I think the reader has to identify with the character on a human level, even if the character isn't necessarily human. One of my favorite characters is Lestat from Anne Rice's novels. He resonates so much for me because he is flawed and Rice makes his heartbreak palpable and honest. She did such a wonderful job creating a character with enough depth to carry her many Vampire Chronicles novels, and quite frankly, my favorite ones involved Lestat. I also loved Katniss in the Hunger Games series because she is flawed, but courageous. She beats almost insurmountable odds at a heavy cost to herself and her family, but she manages to persevere through it all. We feel her joys and heart aches. We worry about her in a way that we would worry about a friend. I couldn't put any of those books down. I also love Sam in Maggie Stiefvater's Shiver. As far as characters in more classic type books, Emma, in Jane Austen's famous book of the same name is so likable, you want to be her bff. A brilliant study of character is in The Book Thief, where the character, Death, is the narrator and the author actually makes us sympathize with him and what he sees during the Nazi rule of Germany. Even the awful Macbeth is a wonderful character! I do like villains, too. They are the most fun to write, I think, and I've watched enough talk shows to know that most actors like to play the villain once in awhile. What all of these characters have in common is that the author has captured the human condition so well, that we think about their characters as people instead of just scribbles on a page.
I think there is a symbiotic relationship between the character and the story. No matter how appealing the character is, if the story is boring or does not work, the character will not be memorable. Take for example, Sherlock Holmes. Holmes is an unusual character to say the least, but the reason that he is memorable is that Sir Arthur Conan Doyle captured his character within a series of great stories. That said, a memorable character is also three dimensional. He or she will have human failings, insights and difficulties common to all human beings. Look back at the great historical fictional characters like Achilles and you find these attributes, such as a quarrelsome individual within a hero. Merlin is another character like that. One of the best stories of Robin Hood is the time Friar Tuck dumps Robin into the stream.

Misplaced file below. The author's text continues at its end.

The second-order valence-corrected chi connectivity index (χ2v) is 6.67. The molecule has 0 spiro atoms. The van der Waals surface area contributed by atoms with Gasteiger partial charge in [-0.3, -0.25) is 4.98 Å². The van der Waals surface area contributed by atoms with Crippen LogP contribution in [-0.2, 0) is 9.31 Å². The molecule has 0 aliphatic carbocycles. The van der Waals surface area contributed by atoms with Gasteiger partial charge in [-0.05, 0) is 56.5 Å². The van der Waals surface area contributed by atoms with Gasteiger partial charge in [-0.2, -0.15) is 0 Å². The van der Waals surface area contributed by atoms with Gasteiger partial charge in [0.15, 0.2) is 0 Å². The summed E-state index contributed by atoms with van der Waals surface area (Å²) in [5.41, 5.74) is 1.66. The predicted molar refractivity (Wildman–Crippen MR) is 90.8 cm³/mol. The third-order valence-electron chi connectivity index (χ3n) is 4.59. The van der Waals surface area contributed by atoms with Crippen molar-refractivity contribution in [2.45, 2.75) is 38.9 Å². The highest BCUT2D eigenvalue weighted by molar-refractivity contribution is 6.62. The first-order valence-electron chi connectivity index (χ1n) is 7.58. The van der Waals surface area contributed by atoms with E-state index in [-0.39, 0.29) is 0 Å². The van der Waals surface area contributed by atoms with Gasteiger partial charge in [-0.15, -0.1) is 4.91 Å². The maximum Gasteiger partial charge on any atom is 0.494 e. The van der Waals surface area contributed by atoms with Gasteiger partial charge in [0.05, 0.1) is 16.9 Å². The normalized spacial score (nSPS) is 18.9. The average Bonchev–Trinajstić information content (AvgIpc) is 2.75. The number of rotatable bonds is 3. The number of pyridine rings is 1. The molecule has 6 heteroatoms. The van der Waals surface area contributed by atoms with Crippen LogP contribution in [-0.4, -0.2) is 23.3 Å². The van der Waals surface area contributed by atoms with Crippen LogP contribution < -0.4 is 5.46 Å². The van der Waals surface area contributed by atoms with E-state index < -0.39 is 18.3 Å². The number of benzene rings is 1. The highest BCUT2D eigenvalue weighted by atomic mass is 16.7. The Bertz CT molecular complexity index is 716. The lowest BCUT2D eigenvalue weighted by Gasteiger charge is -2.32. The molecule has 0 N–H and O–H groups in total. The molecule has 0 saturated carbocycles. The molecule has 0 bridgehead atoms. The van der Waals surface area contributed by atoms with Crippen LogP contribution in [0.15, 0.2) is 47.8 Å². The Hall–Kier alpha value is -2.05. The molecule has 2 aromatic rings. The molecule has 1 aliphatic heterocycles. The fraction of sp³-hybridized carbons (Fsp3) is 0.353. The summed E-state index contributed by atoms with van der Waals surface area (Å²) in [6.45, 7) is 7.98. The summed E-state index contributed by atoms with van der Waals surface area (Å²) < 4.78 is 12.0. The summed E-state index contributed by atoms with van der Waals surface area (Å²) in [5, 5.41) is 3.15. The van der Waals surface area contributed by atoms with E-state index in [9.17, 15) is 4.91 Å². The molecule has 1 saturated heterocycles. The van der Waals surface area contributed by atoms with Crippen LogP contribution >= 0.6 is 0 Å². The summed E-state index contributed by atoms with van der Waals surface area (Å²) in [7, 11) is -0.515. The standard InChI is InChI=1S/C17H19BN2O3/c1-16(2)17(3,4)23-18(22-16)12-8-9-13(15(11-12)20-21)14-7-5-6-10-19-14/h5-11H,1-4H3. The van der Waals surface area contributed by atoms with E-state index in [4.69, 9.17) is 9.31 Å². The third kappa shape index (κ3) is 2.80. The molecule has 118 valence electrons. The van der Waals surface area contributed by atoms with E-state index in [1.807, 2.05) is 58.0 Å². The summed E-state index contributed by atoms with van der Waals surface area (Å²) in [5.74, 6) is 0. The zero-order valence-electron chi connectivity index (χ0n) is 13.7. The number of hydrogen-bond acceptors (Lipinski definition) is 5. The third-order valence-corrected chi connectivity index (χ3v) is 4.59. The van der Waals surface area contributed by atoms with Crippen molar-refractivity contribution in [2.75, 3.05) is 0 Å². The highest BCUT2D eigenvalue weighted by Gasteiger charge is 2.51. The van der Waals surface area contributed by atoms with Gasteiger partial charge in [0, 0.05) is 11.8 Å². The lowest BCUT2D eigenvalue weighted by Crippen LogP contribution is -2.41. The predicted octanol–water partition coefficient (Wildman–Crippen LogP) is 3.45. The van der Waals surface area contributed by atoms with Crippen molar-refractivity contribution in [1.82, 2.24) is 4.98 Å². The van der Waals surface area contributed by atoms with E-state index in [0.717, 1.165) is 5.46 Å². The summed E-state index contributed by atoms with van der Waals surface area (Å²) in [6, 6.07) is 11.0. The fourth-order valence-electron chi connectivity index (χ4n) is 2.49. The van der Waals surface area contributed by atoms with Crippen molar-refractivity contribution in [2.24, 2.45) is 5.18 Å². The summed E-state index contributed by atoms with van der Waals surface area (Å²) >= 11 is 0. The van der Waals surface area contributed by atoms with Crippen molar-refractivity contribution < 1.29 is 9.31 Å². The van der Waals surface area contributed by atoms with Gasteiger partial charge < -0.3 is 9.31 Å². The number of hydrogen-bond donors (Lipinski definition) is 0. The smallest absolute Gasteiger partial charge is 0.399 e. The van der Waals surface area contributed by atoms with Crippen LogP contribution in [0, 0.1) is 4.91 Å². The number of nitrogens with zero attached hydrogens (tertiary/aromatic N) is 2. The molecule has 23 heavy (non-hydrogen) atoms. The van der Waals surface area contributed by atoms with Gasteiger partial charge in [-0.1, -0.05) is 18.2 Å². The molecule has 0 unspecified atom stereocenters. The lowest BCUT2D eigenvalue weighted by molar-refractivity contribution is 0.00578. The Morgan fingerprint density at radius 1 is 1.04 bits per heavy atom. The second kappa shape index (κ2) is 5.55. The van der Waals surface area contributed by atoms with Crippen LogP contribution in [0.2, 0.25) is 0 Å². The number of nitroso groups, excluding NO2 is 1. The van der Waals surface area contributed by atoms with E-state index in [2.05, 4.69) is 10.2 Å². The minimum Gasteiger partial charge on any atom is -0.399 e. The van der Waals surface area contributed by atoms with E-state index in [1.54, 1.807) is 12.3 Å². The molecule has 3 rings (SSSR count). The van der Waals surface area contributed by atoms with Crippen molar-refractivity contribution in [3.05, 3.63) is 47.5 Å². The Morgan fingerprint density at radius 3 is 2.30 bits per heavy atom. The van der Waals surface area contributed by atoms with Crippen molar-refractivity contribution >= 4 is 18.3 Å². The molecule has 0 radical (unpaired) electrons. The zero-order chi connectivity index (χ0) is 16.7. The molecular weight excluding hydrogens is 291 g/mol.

I have always thought a good fictional charater has to do with how the author writes about him and her. Strong story lines that grab you and bring you into the story helps a lot.
Judge Holden, from Cormac McCarthy's novel Blood Meridian.
The Judge (as he is referred to in the novel) is a seven-foot bald albino with expertise in languages, law, history, biology and biology. In the novel he joins a gang of criminals who have been contracted to scalp native Indians during the Spanish civil war. As the novel progresses, it becomes clear that he likes to murder children, and that he might not be human.
After I read this novel, I had nightmares that he was waiting outside my house to kill my family. This is a quote from the judge "'Whatever exists,' he said. 'Whatever exists without my knowledge exists without my consent.'"
I think the character has to be complex. In order for a character to be really memorable, the author has to make them flawed and deeply human. I think that's why characters like Austen's Emma or Tolstoy's Anna Karenina resonate so strongly with readers. These characters struggle to identify their flaws and live with the consequences of their mistakes in a way to which readers can relate. I think part of this dynamic is the back-and-forth on how these characters view themselves versus how they really are as revealed by the author.
My best characters infest my girlfriend's head, giving her multiple personality disorder. If that helps. You'll know they're memorable when they take over your life and begin to appear in the real world.
Hope that helps...This book has several very memorable characters, and is set in the Douglas Adams universe:
Keith, that is good advice.